You received a complaint email from the BBB, but not so fast!

trade secrets 300x225 You received a complaint email from the BBB, but not so fast!There is an old adage that says, “Don’t judge a book by its cover.”  Still, many of us are guilty at taking something at face value.  Today, I’d like to talk about “Complaints” received from the BBB.

As a BBB employee, I received a complaint email from a coworker.  Does this mean my coworker has a grievance against me?  Highly doubtful!  Someone had “spoofed” her email address and had sent this complaint email from her to several other people.

Unfortunately, this happens all of the time and to several organizations and individuals, i.e. the FBI, IRS, your bank, internet service provider, best friend, etc.  An email account does not necessarily have to be compromised for this to happen.  It can be forged!!!  Then, with the forged email address, fake emails can be sent out.  You could receive an email notifying you of an account past due, a security breach or a complaint against your company.  The person responsible for the email will encourage you to click on a link or open an attachment.  That is where your troubles begin!  What you thought was a legitimate email is actually a hacker after your information!  A virus seizes your computer or something even more deceptive occurs.  A seemingly legitimate website pops up to fool you even further into providing personal information.  Even for someone with a trained eye in Internet or email misbehavior, if caught off guard, these scams can reel them in.

What can you do to ensure you don’t take the bite?  Do you simply stop trusting all emails that have attachments or URL links included in the letter head?  Good antivirus protection is a necessity, although they do not prevent spoofed emails from dropping into your inbox.  Spam filters will generally catch malware, although cyber-cons are always looking for ways to break through the latest  antivirus-protection.  Your best defense in these uncertain times is the good, old-fashioned picking up the phone and calling the source (legitimate company) of the email.  Don’t call the number listed in your email.  Instead, call the business whose name is being used wrongfully.  A word of caution:  if a scammer went out of his/her way to create a website with phone numbers, etc., an internet search is not completely reliable.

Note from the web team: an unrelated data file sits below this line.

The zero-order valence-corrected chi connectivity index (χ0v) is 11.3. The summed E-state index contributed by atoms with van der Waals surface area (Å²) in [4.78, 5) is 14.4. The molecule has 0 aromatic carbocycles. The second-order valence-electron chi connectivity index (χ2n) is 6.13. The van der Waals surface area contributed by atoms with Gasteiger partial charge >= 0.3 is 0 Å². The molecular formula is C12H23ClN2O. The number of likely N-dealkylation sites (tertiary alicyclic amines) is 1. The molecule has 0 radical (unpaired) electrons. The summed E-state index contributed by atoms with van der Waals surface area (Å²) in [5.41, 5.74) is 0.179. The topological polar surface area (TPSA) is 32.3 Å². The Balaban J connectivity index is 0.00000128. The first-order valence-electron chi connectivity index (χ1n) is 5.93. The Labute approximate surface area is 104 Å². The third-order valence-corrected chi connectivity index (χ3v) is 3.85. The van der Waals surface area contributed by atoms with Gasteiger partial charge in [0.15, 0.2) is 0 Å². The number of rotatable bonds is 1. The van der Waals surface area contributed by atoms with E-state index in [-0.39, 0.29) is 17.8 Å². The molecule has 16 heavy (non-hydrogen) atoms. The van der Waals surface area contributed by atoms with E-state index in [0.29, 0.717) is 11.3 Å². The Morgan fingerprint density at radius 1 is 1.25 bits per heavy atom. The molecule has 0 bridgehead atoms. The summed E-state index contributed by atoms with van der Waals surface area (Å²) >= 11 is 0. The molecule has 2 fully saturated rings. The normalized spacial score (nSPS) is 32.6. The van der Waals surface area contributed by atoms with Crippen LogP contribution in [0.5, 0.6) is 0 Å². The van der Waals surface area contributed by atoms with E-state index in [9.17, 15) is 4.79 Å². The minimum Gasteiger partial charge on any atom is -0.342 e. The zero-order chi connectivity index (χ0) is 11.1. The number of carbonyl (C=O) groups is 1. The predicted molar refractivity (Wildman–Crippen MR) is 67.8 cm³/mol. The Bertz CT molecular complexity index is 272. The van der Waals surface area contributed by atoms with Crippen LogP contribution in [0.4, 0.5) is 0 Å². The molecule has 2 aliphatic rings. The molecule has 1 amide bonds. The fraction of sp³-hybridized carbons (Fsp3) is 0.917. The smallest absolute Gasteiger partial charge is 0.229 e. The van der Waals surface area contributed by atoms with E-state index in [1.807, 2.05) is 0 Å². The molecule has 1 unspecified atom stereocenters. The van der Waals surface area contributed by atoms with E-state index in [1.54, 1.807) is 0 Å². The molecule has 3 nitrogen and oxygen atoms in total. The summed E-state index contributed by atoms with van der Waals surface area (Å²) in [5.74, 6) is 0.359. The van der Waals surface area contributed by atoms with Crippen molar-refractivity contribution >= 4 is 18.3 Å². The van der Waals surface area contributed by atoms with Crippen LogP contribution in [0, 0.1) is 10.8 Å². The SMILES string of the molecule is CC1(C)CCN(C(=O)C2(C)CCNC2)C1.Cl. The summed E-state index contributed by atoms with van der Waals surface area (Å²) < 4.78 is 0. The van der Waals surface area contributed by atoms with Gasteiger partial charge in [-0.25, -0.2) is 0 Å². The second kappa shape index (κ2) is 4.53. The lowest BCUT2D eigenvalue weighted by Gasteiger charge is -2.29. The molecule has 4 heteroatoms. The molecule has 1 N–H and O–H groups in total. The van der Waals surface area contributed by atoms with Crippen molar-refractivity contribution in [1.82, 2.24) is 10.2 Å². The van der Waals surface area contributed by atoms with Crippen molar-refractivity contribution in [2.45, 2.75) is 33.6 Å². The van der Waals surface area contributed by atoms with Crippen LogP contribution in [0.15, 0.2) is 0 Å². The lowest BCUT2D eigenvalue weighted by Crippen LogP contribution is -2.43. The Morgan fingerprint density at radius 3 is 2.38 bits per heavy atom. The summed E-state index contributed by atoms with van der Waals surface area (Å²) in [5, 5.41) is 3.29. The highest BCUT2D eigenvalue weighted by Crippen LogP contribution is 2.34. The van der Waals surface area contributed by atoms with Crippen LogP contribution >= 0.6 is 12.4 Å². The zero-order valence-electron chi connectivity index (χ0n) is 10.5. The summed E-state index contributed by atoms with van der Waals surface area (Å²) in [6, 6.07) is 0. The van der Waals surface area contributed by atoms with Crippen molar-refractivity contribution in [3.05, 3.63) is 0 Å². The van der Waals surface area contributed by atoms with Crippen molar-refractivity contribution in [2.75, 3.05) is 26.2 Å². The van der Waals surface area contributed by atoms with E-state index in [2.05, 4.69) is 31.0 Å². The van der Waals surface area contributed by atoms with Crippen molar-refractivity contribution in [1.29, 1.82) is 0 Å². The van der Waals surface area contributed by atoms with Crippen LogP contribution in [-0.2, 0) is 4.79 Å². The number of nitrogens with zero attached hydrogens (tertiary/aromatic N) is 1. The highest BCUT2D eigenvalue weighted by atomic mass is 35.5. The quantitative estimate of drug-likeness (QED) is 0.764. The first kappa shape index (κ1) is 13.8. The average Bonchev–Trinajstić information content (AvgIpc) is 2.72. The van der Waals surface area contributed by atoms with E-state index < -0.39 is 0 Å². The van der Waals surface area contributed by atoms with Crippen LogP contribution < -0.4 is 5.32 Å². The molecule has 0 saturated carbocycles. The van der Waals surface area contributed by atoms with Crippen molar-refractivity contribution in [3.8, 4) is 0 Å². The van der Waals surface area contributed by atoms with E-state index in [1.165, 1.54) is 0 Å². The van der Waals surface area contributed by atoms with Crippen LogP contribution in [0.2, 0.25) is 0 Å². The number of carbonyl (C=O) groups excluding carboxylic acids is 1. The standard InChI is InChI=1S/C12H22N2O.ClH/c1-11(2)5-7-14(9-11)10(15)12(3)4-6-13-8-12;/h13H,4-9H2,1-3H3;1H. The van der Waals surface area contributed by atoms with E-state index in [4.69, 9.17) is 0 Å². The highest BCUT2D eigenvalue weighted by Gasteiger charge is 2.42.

Scammers are not going to ever stop their dirty work.  Close vigilance by all is of utmost importance.  If you have any questions, concerns or issues with an email that you have received, the best place to start would be with your Internet service provider.  Spam email should be forwarded to the Federal Trade Commission’s email address, spam@uce.gov.  Certainly, if you are trying to determine whether a business, opportunity, etc. are legitimate, please contact your local BBB.  We are armed with information and ready to assist!

photo credit: <a href=”http://www.flickr.com/photos/84163423@N08/7702850948/“>Seattle Intellectual Property</a> via <a href=”http://photopin.com“>photopin</a> <a href=”http://creativecommons.org/licenses/by-nc-nd/2.0/“>cc</a>

 

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About Kristal Heffley

Ad Review and Social Media Specialist of BBB serving Northern Indiana. Kristal spends a great deal of time learning, writing about, and educating the public on scams of the day. She also is quite the social-media enthusiast and community partner. You can follow her posts, i.e. BBB serving Northern Indiana on Facebook, Google Plus, Instagram, LinkedIn, Twitter, YouTube, and of course, our blog.